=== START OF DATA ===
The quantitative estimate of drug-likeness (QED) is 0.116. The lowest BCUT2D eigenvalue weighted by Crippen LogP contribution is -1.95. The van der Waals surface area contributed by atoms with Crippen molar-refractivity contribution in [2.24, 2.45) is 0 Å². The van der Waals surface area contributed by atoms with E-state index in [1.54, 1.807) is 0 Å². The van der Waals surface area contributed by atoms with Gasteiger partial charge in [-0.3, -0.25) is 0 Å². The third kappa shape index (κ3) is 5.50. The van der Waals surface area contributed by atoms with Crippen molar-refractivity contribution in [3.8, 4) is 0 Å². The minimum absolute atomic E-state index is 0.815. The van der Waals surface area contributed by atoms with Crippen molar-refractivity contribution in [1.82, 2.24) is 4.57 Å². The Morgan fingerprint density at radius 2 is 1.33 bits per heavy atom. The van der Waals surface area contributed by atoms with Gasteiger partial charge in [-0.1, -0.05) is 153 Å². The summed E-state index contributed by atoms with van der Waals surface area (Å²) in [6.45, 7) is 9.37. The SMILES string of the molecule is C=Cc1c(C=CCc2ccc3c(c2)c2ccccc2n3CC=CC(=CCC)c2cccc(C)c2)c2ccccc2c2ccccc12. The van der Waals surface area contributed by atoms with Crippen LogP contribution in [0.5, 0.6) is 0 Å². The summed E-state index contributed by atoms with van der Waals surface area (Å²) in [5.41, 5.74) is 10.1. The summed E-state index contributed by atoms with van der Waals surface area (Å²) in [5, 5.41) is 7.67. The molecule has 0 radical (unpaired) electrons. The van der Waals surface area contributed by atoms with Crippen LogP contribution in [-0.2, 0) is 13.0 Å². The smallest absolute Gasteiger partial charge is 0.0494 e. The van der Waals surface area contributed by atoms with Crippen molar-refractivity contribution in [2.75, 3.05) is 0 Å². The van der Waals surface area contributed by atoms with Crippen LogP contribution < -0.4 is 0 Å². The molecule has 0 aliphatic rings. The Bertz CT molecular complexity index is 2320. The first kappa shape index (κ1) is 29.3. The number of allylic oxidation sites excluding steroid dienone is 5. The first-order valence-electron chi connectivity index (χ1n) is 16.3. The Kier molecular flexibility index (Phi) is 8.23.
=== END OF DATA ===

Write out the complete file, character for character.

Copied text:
The quantitative estimate of drug-likeness (QED) is 0.116. The lowest BCUT2D eigenvalue weighted by Crippen LogP contribution is -1.95. The van der Waals surface area contributed by atoms with Crippen molar-refractivity contribution in [2.24, 2.45) is 0 Å². The van der Waals surface area contributed by atoms with E-state index in [1.54, 1.807) is 0 Å². The van der Waals surface area contributed by atoms with Gasteiger partial charge in [-0.3, -0.25) is 0 Å². The third kappa shape index (κ3) is 5.50. The van der Waals surface area contributed by atoms with Crippen molar-refractivity contribution in [3.8, 4) is 0 Å². The minimum absolute atomic E-state index is 0.815. The van der Waals surface area contributed by atoms with Crippen molar-refractivity contribution in [1.82, 2.24) is 4.57 Å². The Morgan fingerprint density at radius 2 is 1.33 bits per heavy atom. The van der Waals surface area contributed by atoms with Gasteiger partial charge in [-0.1, -0.05) is 153 Å². The summed E-state index contributed by atoms with van der Waals surface area (Å²) in [6.45, 7) is 9.37. The SMILES string of the molecule is C=Cc1c(C=CCc2ccc3c(c2)c2ccccc2n3CC=CC(=CCC)c2cccc(C)c2)c2ccccc2c2ccccc12. The van der Waals surface area contributed by atoms with Crippen LogP contribution in [0.5, 0.6) is 0 Å². The summed E-state index contributed by atoms with van der Waals surface area (Å²) in [5.41, 5.74) is 10.1. The summed E-state index contributed by atoms with van der Waals surface area (Å²) in [5, 5.41) is 7.67. The molecule has 0 radical (unpaired) electrons. The van der Waals surface area contributed by atoms with Crippen LogP contribution in [-0.2, 0) is 13.0 Å². The smallest absolute Gasteiger partial charge is 0.0494 e. The van der Waals surface area contributed by atoms with Crippen molar-refractivity contribution in [2.75, 3.05) is 0 Å². The van der Waals surface area contributed by atoms with Crippen LogP contribution < -0.4 is 0 Å². The molecule has 0 aliphatic rings. The Bertz CT molecular complexity index is 2320. The first kappa shape index (κ1) is 29.3. The number of allylic oxidation sites excluding steroid dienone is 5. The first-order valence-electron chi connectivity index (χ1n) is 16.3. The Kier molecular flexibility index (Phi) is 8.23.